Now, consider how P(Correct Acceptance|a) and P(False Alarm|a) change as the forager changes the decision threshold a. Suppose that our insectivorous bird picks a threshold a value—say, a—that leads it to always accept beetles regardless of their color. In this case, our forager will never miss a truly tasty beetle [P(Correct Acceptance|a) = 1], but the price of this advantage is that it always incorrectly accepts noxious beetles [P(False Alarm|s) = 1]. At the other end of the spectrum, imagine that our insectivorous bird picks an a value—say, a—that causes it to reject everything. Then the forager will never accept a noxious beetle [P(False Alarm|a) = 0], but it will always reject tasty beetles [P(Correct Acceptance|a) = 0]. As the parameter a changes from values specifying "always accept" to values specifying "always reject," it determines noxious beetles tasty beetles noxious beetles tasty beetles

Figure 2.1. The relationship between P(False Alarm) and P(Correct Acceptance). P(False Alarm) is the area underthe lower (noxious beetle) curve that is also above a (light shading). P(Correct Acceptance is the area underthe higher (tasty beetle) curve that is above a (darker shading).

Figure 2.1. The relationship between P(False Alarm) and P(Correct Acceptance). P(False Alarm) is the area underthe lower (noxious beetle) curve that is also above a (light shading). P(Correct Acceptance is the area underthe higher (tasty beetle) curve that is above a (darker shading).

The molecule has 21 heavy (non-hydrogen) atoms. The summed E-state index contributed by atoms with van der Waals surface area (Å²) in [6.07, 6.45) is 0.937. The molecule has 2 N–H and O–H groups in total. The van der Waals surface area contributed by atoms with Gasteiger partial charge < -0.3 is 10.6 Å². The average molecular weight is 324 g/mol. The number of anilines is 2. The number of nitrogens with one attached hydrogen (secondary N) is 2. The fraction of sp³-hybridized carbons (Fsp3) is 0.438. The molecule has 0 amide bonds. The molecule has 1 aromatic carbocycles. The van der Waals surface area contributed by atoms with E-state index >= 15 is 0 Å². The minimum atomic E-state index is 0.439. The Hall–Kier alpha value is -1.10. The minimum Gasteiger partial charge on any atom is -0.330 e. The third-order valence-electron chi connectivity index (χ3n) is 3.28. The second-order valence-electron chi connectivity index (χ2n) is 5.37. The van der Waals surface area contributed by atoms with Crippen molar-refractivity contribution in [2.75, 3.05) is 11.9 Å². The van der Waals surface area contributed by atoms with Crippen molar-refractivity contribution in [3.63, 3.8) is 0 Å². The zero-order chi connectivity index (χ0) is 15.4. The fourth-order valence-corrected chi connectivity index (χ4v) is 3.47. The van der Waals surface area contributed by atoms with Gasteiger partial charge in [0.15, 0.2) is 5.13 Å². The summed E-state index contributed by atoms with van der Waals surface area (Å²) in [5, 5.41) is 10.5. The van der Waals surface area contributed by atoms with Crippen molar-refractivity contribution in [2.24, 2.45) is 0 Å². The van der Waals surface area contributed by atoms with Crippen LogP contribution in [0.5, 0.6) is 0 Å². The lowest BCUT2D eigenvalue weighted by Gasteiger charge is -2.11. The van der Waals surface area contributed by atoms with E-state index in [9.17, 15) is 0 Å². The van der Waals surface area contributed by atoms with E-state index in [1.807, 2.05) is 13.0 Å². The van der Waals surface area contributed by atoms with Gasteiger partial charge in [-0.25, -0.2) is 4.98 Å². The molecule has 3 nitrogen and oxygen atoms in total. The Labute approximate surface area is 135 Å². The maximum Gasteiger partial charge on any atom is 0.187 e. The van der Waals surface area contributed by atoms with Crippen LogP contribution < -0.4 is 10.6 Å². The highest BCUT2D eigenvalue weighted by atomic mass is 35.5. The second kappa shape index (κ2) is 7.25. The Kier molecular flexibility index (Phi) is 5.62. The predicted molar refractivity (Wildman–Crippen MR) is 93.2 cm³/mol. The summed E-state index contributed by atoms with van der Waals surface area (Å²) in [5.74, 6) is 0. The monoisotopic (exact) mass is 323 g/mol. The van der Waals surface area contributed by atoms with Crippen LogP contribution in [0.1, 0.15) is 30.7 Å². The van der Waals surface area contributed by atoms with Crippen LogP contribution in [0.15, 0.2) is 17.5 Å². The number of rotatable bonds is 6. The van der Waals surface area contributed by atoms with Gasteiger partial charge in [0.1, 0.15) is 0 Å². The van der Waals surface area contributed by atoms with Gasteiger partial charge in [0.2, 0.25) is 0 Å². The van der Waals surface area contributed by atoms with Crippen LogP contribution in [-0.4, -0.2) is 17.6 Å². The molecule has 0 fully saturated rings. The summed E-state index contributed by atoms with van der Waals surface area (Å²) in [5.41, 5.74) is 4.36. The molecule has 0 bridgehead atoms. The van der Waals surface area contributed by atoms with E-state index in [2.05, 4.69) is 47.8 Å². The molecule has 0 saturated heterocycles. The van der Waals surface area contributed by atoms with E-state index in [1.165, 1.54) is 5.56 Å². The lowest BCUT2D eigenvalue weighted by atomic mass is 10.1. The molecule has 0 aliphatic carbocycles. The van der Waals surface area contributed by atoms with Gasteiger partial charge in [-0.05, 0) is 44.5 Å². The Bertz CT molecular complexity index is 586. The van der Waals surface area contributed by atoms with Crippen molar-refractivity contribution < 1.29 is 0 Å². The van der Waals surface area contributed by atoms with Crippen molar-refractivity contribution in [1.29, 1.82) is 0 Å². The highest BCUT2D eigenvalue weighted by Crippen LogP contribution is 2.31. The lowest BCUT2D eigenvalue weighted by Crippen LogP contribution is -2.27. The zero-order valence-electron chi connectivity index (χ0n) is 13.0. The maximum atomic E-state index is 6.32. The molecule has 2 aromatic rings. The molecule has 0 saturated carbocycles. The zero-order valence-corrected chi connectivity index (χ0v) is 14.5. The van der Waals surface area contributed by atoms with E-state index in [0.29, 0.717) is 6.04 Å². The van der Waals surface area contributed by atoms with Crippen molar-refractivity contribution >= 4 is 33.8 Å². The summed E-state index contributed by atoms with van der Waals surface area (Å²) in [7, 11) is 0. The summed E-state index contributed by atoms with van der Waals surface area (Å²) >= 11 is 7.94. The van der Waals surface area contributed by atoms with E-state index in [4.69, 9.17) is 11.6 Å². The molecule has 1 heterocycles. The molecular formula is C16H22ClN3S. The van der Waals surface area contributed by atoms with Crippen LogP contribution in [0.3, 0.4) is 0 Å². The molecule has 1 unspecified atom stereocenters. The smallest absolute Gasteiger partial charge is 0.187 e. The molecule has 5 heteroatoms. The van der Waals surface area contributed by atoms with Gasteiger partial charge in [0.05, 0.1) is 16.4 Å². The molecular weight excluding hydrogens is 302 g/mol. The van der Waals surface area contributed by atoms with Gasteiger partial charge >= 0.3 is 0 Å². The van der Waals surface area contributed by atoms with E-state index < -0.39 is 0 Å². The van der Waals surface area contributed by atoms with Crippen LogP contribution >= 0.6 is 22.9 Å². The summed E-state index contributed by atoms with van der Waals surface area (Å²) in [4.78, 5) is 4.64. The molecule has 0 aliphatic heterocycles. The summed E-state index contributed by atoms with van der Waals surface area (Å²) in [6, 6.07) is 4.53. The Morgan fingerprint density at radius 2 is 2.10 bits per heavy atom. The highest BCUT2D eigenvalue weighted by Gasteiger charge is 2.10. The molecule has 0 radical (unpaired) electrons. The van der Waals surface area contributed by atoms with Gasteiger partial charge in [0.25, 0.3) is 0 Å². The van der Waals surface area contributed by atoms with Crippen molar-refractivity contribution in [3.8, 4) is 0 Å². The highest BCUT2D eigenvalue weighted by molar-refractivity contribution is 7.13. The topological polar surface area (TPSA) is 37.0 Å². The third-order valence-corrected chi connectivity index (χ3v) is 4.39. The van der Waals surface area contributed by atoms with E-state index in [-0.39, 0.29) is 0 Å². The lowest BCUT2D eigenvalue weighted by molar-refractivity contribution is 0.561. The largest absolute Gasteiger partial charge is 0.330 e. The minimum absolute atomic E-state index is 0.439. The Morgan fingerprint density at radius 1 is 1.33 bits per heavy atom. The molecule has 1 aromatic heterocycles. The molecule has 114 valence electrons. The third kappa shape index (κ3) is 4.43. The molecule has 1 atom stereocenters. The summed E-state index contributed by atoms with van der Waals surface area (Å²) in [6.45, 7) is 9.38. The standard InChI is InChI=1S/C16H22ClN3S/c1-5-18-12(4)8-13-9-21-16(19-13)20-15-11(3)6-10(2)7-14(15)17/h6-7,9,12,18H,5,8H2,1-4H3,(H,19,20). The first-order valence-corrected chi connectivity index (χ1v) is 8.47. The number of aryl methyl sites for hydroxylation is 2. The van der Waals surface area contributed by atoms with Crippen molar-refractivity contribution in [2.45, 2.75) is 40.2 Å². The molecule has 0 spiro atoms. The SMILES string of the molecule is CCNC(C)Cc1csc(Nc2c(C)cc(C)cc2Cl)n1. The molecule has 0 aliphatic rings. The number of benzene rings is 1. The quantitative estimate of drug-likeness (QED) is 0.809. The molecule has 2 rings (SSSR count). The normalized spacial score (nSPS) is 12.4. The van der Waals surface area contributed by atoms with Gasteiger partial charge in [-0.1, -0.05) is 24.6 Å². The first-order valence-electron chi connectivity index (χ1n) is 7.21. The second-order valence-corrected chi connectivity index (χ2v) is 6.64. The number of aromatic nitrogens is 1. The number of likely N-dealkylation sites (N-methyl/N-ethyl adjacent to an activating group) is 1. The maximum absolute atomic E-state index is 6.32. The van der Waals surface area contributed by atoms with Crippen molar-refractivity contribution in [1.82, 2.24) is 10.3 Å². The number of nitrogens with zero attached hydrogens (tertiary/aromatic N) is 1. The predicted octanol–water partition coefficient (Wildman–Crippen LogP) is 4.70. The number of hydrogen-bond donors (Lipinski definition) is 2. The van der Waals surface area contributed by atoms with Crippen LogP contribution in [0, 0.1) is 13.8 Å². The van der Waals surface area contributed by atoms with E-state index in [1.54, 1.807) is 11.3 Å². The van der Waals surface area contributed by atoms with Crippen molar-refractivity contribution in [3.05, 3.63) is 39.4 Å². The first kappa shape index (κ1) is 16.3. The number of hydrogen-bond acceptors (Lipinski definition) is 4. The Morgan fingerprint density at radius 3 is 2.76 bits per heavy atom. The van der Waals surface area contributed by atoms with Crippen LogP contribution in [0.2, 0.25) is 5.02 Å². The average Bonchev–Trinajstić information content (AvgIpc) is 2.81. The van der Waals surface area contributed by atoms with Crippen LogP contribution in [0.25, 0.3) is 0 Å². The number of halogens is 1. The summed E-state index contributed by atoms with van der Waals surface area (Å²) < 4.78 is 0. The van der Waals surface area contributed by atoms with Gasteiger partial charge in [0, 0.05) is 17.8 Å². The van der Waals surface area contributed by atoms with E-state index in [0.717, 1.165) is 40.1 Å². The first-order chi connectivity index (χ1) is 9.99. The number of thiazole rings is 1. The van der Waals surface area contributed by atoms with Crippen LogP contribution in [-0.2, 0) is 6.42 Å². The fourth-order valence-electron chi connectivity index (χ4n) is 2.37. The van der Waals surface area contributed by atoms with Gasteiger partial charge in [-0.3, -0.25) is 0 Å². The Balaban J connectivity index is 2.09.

a relationship between P(False Alarmja) and P(Correct Acceptanceja). This relationship, called the receiver operating characteristic (ROC) curve, is a fundamental part of our analysis because it gives a powerful and concise summary of the constraint imposed by imperfect discrimination. The receiver operating characteristic curve focuses our attention on the trade-offbetween high acceptance rates that lead to few misses but frequent false alarms, and high rejection rates that lead to few false alarms but frequent misses.

We can take the logic above a bit further to show how the entire receiver operating characteristic curve can be constructed. Figure 2.1 shows two overlapping color (green-to-black) distributions. The distribution on the right shows the (blacker) colors of tasty beetles, and the distribution on the left shows the (greener) colors of noxious beetles. If we choose an acceptance threshold a, the probabilities of acceptance are the areas under the curves above a, as indicated in the figure. P(Correct Acceptanceja) is the area above a under the upper "tasty beetle" curve, and P(False Alarmja) is the analogous area above a under the lower "noxious beetle" curve. As a increases, the two probabilities of acceptance move in concert, tracing out a receiver operating characteristic curve, as figure 2.2 shows.

A comparison of figures 2.2A and 2.2B shows how receiver operating characteristic curves differ between easy and difficult discrimination problems. Part A shows a case in which the two distributions are well separated, making this an easy discrimination problem, because we can easily choose an a value that rejects most noxious beetles and accepts most tasty beetles. The figure shows how this situation leads to a strongly "bowed out" receiver

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